Blogging as a means of artistic creativity or to share ideas - great! Blogging as a means of "sharing" one's life with friends - sure, I can buy that, maybe not too exciting to others, but okay. Blogging as a means of documenting the daily meanderings of one's life - I guess, if you want to, but why should I, or anyone, have an interest? The less I know about someone, the more fascinating they become. Just give me the interesting snippets and my mind will fill in the rest.

Lifestreaming echoes the same problems faced by people with webcams on them 24/7. I don't care how cute the young woman is while moping around her bedroom about how her parents or boyfriends don't "get" her, she will become boring: quickly. And the less boring she becomes, the more boring you become.

Love blogging - hate lifestreaming.

Bookmark and Share


thinglets: I lost my keys - a penny for the old guy

I lost my keys.  It was not easy.
Somewhere between the car and the door or the door and the closet.
Some time after grilled cheese but before meat loaf mashed potatoes.

I lost my keys.  They must be lonely.
They’re not in my jacket pocket, but I’ll check there again just in case.
They’re not in my red windbreaker that I haven’t worn since high school.
They’re not in the sugar bowl, or in the xmas decorations box.
They’re not in the giant vase, but I checked there gently anyway.

I seem to have a problem getting where I’m going,
And I’m wearing out my carpet as the tension’s growing.
This interminable quest has got me on a collision course.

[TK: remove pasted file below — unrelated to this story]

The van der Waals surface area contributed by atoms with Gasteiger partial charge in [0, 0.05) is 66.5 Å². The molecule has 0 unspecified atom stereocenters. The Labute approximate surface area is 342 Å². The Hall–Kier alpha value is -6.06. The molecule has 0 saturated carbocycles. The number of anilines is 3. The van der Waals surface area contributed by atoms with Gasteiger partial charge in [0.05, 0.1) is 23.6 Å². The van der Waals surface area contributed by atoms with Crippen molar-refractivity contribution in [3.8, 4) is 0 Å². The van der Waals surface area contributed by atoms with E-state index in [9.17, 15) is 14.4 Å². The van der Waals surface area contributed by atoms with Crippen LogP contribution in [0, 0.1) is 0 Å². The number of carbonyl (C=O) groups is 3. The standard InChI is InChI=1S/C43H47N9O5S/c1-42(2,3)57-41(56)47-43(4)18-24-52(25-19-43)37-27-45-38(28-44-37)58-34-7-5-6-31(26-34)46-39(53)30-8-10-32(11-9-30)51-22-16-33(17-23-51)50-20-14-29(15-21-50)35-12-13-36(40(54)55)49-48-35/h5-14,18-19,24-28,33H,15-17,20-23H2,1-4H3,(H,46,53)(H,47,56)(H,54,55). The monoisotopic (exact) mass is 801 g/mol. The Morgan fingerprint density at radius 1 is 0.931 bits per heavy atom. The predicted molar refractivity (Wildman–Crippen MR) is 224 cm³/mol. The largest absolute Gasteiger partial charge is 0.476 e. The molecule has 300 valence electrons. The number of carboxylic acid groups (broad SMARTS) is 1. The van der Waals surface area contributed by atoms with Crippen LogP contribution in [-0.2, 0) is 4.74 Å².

I just can’t satisfy Ms. Suzie Ignition.

My keys no got.  Got no keys must find.
Not in the container rotting at the back of my fridge
Not in my R2D2 ceramic piggy bank
Not in corner cupboard with the big pot
Not under the WELCOME mat that I don’t have, oh well, guess I should get me one.

Maybe my keys are in gay Paris at a bistro o’erlooking the Seine.
Wining and dining my sweet Adeline in a bottle of bubbly champagne.
Maybe they’re jetbound for Shanghai on a mission for the CIA
Unlocking mystery forcing the enemy’s hand ‘til they ambush a somehow surprise him and
knock him out with a simple tap on the neck with some foreign object that looks rather ineffectual…

"Do you expect me to talk?"
"No Mr. Keys I expect you to die."

I lost my keys.  How metaphoric?
Between the idea and the reality, between the notion and the act... are my dishes.
Between the conception and the creation, between the emotion and the response... is my laundry.
Between the desire and the spasm, the potency, the existence, the essence, and the descent… you’re gonna need a bigger boat.

For thine is the kingdom (Life is very long)
For thine is the kingdom (Life is)
For thine is…
Life is…
For thine is the…

So this is the way the world ends.
So this is the way the world ends.
So this is the way the world ends.